Or – “Continuing The Unorthodox Adventures Of The New A-Squad…”
The first 12 issues of this book (all published in the last 5 months) have done a lot of really cosmic and existential things with Earth’s Mightiest Heroes, including placing them up against a foe that can’t just get punched into submission. As the very planet rises up against the heroes, they’re having to find new ways to deal with the offspring of Ex Nihilo’s plan, but will they be able to evolve? Your Major Spoilers review awaits!
Writer(s): Jonathan Hickman & Nick Spencer
Artist: Mike Deodato
Colorist: Frank Martin
Letterer: VC’s Cory Petit
Cover Artist(s) Dustin Weaver and Justin Ponsor/Danial Acuna
Editor(s): Tom Brevoort with Lauren Sankovitch
Publisher: Marvel Comics
Cover Price: $3.99
Previously, in Avengers: Ex Nihilo has terraformed the planet Mars as his staging ground to take over the Earth as he has so many planets before. But unlike his previous attempts at artistry, the transformation of the Earth has been given a new twist: sentience for the the planet itself. Whether he’s on the up-and-up or not, the Avengers have a strange new challenge ahead of them, starting with the legendary Savage Land…
THOR IS AFRAID.
This issue opens with some of the neatest expositioning ever, as Thor finds himself preoccupied with the harbingers of the future, and the prophecies of doom for the whole planet. Iron Man arrives to discuss with him the situation, and we’re shown that the I.M. in this series is a new prototype of Stark’s, a long-range remote unit to allow him to be in this book while also spending time in space in his own title and Guardians of the Galaxy. It’s nice, but not as nice as Thor’s reaction: “Of course I know [space], Anthony. Mjolnir was forged in the heart of a star.” It’s wonderful, underlining not only their friendship, but the amount of patience that the immortal Asgardian must have with his young Avenger pals, bouncing around like the little dog in the Warner Brothers cartoons. In any case, the kids in the Savage Land are on both of their minds, as the exogenesis of Ex Nihilo has created children who do not breath, eat, drink or sleep, kids who are something like Thor’s own people. The Lion of Asgard and the new Hyperion agree to head to the Antarctic to serve as teachers…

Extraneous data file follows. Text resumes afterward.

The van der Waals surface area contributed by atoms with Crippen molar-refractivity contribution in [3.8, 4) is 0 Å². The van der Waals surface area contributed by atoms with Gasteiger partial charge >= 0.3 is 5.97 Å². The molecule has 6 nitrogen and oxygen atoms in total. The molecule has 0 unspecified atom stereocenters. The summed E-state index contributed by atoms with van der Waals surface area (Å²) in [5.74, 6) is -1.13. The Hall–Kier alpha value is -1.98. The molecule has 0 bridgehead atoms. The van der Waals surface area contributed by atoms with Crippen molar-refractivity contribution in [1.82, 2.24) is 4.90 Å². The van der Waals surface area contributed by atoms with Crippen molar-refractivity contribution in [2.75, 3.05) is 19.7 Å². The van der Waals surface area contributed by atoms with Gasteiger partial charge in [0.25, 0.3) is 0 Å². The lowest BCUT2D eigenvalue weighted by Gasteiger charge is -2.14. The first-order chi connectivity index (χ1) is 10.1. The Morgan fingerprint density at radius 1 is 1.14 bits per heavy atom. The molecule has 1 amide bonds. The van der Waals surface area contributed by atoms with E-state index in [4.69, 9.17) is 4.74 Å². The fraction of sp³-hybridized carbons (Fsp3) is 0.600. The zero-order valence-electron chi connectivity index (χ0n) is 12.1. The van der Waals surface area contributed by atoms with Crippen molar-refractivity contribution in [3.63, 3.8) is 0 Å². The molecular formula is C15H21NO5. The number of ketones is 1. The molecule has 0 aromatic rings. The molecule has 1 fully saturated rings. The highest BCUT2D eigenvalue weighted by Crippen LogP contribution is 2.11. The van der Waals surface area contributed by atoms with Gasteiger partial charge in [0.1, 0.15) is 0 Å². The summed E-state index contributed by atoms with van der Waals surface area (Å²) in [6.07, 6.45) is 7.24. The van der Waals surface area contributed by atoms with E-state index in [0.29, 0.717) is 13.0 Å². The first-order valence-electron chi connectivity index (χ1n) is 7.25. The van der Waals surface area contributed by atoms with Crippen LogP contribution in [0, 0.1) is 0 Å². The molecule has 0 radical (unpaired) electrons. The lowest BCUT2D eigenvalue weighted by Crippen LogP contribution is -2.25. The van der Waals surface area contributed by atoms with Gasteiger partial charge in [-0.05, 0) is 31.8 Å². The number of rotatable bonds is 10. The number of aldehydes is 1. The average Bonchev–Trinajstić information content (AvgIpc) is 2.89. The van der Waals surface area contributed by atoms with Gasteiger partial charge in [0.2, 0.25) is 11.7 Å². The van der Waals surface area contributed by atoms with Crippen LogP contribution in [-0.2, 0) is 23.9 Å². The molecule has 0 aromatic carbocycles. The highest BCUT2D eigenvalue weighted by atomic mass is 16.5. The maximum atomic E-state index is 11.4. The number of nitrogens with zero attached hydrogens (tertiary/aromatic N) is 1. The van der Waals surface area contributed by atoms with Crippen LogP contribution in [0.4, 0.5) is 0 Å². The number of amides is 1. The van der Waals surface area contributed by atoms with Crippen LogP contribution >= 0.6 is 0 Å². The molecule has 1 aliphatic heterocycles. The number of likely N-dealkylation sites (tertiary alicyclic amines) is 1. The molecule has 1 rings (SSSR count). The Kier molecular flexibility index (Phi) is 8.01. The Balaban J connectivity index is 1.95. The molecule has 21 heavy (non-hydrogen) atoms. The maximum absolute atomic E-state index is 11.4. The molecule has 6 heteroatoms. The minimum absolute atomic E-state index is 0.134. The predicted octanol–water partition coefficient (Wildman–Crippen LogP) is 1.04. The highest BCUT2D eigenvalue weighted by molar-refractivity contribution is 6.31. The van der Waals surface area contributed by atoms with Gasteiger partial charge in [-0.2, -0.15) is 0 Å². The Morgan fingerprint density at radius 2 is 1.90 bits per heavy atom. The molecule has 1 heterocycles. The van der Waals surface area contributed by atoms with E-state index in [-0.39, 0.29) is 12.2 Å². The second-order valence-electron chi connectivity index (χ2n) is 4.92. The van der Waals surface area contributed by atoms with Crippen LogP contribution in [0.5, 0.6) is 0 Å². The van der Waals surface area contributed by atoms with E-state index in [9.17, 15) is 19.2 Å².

Though Hickman’s work is lauded for it’s big, cosmic plots, this issue provides many quiet and wonderful moments, with Superior Spider-Man teaching them about trust (“It is to be exploited.”), Hawkeye and Spider-Woman teaching them about responsibility (by leaving them to their own devices as they sunbathe), and a deep conversation between the two caped nigh-immortals. It’s very strange to see a Superman analogue in a Marvel book, but unlike the Sentry’s time as an Avenger, this one is actually intriguing rather than just a cipher to throw things in the sun. Hype and Thor have a deep discussion while sending the Savage Land children off on a heroic quest, and try to teach them a little bit about heroism. As the issue ends, one of Marvel’s old-school villains returns, one whose identity should be somewhat implied by the title of the issue: “Evolve.” Deodato’s art is excellent throughout, especially in his facial expressions, but the final panel reveal is exceptional even compared to the rest of the issue…
THE BOTTOM LINE: OH. CRAP.
That last page left me with a chill, working perfectly within the scope of the book, but most importantly, giving us a believable reason for the villain of the piece to be there. The characters get their spotlight this time around, with more light shone on the new cloud-cuckoo-lander Captain Universe, as well as Hyperion, Thor and a lovely showcase for Spider-Man’s new attitude. Avengers #12 works as a narrative, as well as a single issue, and has lovely art throughout, combining the Avengers we know with something new and different, successfully navigating tough waters to earn 4.5 out of 5 stars overall. If you’re wondering what new ground can be sown after 50 years of the same characters, this book is the place for you…
DID YOU READ THIS ISSUE? RATE IT!